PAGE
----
The Look Book Goes to Big Apple Circus

Backstage, where we met an acrobatic rigger, an equestrian acrobat, and Pidge the clown.

Storm Marrero, Ringmaster, first year with the circus. Photo: Kyle Dorosz

How did ringmaster happen?
I was singing with Company XIV — they’re this Brooklyn-based group that specializes in Baroque burlesque. The Big Apple people came to see me without my knowing and got in touch. I was like, What?

Have you talked to former ringmasters?
I researched. You know, I Googled it; there have only been maybe five African-American ringmasters ever. I did talk to the last ringmaster after I’d done a few shows. He said I was doing a good job. Gave me some helpful pointers.

Like what?
Mainly, “You have a cane: Start using it.”

Amy Gordon, Pidge, 22 years. Photo: Kyle Dorosz

So you’re a pigeon clown?
Yes. The idea is, I’m a pigeon who can’t fly. I’m afraid of heights; I fall a lot. I get flak for telling poop jokes, which I think is crazy. Imagine if I were a pigeon that didn’t tell poop jokes?

Hovey Burgess, Juggler, 62 years. Photo: Kyle Dorosz
Angelina Quevedo, Vice-president of touring, 40 years. Photo: Kyle Dorosz
Zuleidy Lopez, High wire, 20 years. Photo: Kyle Dorosz
Kyle Driggs, Juggler, 16 years. Photo: Kyle Dorosz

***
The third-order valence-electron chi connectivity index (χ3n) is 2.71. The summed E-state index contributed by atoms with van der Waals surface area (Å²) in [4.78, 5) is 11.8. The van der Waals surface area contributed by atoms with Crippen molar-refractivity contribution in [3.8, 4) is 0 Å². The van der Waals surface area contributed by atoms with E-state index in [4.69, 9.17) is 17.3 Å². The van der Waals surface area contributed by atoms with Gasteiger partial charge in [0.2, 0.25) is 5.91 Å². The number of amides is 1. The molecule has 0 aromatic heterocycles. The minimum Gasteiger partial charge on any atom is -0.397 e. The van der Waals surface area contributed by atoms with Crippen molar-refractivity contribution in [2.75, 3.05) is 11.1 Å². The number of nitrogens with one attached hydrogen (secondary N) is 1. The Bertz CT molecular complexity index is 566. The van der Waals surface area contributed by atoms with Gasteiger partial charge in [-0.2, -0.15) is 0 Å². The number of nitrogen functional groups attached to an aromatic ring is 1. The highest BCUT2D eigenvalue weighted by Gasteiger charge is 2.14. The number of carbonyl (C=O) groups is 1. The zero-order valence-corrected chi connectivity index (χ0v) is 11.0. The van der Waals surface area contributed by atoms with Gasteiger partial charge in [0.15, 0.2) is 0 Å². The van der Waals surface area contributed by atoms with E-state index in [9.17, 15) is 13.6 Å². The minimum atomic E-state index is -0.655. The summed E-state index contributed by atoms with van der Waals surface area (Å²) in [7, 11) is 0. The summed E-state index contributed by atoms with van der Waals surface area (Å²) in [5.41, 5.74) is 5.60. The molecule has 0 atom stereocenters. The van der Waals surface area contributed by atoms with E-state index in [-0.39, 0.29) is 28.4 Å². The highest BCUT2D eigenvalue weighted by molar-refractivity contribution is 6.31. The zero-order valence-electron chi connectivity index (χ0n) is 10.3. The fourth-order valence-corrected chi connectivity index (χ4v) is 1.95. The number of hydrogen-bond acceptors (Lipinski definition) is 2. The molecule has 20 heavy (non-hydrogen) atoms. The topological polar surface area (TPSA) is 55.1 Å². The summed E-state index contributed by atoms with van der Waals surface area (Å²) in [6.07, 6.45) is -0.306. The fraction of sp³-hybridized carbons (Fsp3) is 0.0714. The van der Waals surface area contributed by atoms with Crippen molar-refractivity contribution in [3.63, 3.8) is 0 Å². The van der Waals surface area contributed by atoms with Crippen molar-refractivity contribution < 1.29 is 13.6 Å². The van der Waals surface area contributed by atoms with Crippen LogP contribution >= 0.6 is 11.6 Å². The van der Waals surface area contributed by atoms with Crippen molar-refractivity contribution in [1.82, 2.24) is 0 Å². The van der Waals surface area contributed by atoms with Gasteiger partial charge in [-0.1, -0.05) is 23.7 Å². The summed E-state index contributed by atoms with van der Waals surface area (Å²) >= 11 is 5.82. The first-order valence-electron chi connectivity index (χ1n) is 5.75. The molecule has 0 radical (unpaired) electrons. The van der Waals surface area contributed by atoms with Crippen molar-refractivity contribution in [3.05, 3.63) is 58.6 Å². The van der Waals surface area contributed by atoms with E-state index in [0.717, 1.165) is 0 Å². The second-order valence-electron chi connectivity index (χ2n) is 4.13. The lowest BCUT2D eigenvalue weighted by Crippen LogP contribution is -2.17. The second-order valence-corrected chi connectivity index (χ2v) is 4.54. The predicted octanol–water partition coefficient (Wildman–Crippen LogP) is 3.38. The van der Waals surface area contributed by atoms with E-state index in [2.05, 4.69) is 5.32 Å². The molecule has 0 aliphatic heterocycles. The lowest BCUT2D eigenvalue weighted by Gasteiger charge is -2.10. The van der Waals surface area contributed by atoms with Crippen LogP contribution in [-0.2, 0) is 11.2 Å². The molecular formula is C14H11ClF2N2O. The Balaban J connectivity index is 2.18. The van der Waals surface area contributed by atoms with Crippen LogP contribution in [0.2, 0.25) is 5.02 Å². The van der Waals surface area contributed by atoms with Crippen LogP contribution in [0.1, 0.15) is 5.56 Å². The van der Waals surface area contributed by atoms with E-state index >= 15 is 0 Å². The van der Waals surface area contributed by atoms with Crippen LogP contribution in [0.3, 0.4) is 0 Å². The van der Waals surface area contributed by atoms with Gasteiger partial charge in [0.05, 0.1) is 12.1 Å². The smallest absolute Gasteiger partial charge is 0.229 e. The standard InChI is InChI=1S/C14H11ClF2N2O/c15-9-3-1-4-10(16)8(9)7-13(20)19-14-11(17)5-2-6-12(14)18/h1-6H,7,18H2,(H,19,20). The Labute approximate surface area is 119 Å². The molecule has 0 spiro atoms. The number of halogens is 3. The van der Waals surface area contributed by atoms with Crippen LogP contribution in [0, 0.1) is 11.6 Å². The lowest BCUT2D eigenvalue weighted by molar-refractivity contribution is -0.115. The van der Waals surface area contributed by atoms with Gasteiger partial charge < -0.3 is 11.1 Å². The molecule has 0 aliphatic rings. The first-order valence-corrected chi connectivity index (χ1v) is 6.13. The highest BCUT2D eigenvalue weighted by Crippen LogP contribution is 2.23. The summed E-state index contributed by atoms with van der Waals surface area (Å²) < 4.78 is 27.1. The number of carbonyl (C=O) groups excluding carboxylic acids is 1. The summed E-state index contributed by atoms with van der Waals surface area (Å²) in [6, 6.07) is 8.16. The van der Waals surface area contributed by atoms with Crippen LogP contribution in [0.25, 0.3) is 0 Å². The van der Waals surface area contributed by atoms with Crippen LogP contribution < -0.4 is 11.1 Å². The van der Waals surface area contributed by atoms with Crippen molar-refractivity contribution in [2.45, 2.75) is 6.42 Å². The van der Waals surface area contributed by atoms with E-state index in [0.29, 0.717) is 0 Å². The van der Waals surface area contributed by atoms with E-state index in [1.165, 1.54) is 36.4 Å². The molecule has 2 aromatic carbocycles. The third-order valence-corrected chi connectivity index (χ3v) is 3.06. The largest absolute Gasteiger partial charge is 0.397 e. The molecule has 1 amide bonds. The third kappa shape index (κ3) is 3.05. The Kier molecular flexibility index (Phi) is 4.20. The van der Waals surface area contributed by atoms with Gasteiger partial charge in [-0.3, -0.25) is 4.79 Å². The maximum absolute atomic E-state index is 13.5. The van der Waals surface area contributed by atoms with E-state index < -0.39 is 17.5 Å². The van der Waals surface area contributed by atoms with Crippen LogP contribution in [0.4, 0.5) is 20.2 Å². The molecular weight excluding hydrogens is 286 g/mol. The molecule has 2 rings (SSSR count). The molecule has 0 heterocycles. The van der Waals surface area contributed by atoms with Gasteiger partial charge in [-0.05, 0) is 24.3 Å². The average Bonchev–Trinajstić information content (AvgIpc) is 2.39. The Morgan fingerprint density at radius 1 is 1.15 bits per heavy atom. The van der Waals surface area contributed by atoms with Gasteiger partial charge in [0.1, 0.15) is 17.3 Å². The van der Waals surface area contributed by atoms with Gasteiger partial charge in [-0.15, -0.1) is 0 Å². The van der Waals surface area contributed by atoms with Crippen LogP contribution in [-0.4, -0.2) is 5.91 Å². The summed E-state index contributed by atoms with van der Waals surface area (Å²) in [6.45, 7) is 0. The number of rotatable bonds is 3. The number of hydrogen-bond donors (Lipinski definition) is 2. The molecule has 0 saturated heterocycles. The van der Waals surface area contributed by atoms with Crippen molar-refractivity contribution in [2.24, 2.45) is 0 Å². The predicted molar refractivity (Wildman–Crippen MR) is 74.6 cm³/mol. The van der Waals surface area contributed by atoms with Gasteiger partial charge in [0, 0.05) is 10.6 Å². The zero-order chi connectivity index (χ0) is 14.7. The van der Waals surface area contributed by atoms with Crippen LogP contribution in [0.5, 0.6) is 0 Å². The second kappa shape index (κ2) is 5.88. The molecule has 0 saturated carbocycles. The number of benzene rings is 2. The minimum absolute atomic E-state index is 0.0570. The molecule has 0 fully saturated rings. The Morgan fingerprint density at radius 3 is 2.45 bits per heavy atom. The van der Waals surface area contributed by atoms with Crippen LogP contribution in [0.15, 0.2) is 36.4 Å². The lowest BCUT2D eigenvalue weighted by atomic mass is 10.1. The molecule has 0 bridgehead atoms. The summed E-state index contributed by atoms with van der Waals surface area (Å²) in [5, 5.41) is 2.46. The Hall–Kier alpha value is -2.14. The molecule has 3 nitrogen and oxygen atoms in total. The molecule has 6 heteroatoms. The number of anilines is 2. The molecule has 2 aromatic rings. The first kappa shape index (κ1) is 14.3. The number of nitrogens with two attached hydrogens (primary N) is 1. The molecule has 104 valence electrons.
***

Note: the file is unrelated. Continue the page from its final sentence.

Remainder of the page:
David Yijae, dancer, first year. Photo: Kyle Dorosz

What’d you do before this?
I was a puppeteer for King Kong on Broadway. I was the ape’s right elbow — the whole puppet was 2,000 pounds and 20 feet tall. On opening night here, I posted on Facebook that I’d run off to join the circus.

Abel Driggs and Daniel Bridon, Chinese-pole performers, 11 and six years. Photo: Kyle Dorosz
John John Caudill, head acrobatic rigger, 40 years. Photo: Kyle Dorosz

Where’d you grow up?
All over. My dad owned a circus. When I was a kid, we had four elephants.
Once, when we were living in Jump River, Wisconsin, one of them, Liz, wandered right off the lot all the way to the grocery store downtown.

Eric Zygela, maintenance supervisor, nine years. Photo: Kyle Dorosz
Alan Pagnota and Rafael Ferreira, hand-to-hand acrobats, 18 and 15 years. Photo: Kyle Dorosz
Skylar Fray, merchandise vendor, first year. Photo: Kyle Dorosz
Tetiana Yudina, aerial straps, two years. Photo: Kyle Dorosz
Patrice Creamer, usher, two months. Photo: Kyle Dorosz
Caleb Carinci-Asch, equestrian acrobat, 17 years. Photo: Kyle Dorosz

Do the performers hang out?
Yes. We all live on set. The Russian aerial acrobats and I cook for each other — I bring them stracciatella soup, they bring me Uzbek pork belly. It’s a real “wine, women, and song” kind of thing around here.

Sheritta Norris, cook, two years. Photo: Kyle Dorosz
Renny Spencer, equestrian acrobat, 14 years. Photo: Kyle Dorosz

Do the horses ever spook?
Once. A kid in the front row flung his stuffed animal at us, and Caleb, my partner, flew right into the audience. He was fine. He picked up the stuffed animal, which was a horse, by the way, and gave it back to the kid.

Jose Hernandez, stilt walker, 11 years. Photo: Kyle Dorosz
Maryna Tkachenko, aerial straps, 18 years with the circus. Photo: Kyle Dorosz
Zaur Aliev, flying act, one year. Photo: Kyle Dorosz

*This article appears in the December 23, 2019, issue of New York Magazine. Subscribe Now!

The Look Book Goes to Big Apple Circus